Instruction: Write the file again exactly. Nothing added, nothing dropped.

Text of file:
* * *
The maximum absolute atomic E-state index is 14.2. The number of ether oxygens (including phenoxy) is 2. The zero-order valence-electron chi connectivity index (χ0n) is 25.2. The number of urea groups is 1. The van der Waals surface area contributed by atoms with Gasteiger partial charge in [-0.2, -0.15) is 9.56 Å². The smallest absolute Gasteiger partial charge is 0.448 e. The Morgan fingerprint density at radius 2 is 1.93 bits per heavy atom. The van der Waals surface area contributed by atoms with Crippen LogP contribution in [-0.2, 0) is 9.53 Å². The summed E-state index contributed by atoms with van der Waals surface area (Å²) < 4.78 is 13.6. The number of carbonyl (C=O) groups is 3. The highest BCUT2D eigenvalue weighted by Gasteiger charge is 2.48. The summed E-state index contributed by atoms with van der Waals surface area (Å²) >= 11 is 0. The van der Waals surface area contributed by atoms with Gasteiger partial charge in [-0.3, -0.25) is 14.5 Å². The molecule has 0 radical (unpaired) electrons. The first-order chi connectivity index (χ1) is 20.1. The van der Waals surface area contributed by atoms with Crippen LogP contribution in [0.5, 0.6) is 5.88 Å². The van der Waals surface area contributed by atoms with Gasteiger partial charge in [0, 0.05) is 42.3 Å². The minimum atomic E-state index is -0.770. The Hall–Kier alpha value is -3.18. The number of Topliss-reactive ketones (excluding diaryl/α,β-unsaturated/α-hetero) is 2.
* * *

The maximum absolute atomic E-state index is 14.2. The number of ether oxygens (including phenoxy) is 2. The zero-order valence-electron chi connectivity index (χ0n) is 25.2. The number of urea groups is 1. The van der Waals surface area contributed by atoms with Gasteiger partial charge in [-0.2, -0.15) is 9.56 Å². The smallest absolute Gasteiger partial charge is 0.448 e. The Morgan fingerprint density at radius 2 is 1.93 bits per heavy atom. The van der Waals surface area contributed by atoms with Crippen LogP contribution in [-0.2, 0) is 9.53 Å². The summed E-state index contributed by atoms with van der Waals surface area (Å²) < 4.78 is 13.6. The number of carbonyl (C=O) groups is 3. The highest BCUT2D eigenvalue weighted by Gasteiger charge is 2.48. The summed E-state index contributed by atoms with van der Waals surface area (Å²) >= 11 is 0. The van der Waals surface area contributed by atoms with Gasteiger partial charge in [-0.3, -0.25) is 14.5 Å². The molecule has 0 radical (unpaired) electrons. The first-order chi connectivity index (χ1) is 20.1. The van der Waals surface area contributed by atoms with Crippen LogP contribution in [0.5, 0.6) is 5.88 Å². The van der Waals surface area contributed by atoms with Gasteiger partial charge in [0, 0.05) is 42.3 Å². The minimum atomic E-state index is -0.770. The Hall–Kier alpha value is -3.18. The number of Topliss-reactive ketones (excluding diaryl/α,β-unsaturated/α-hetero) is 2.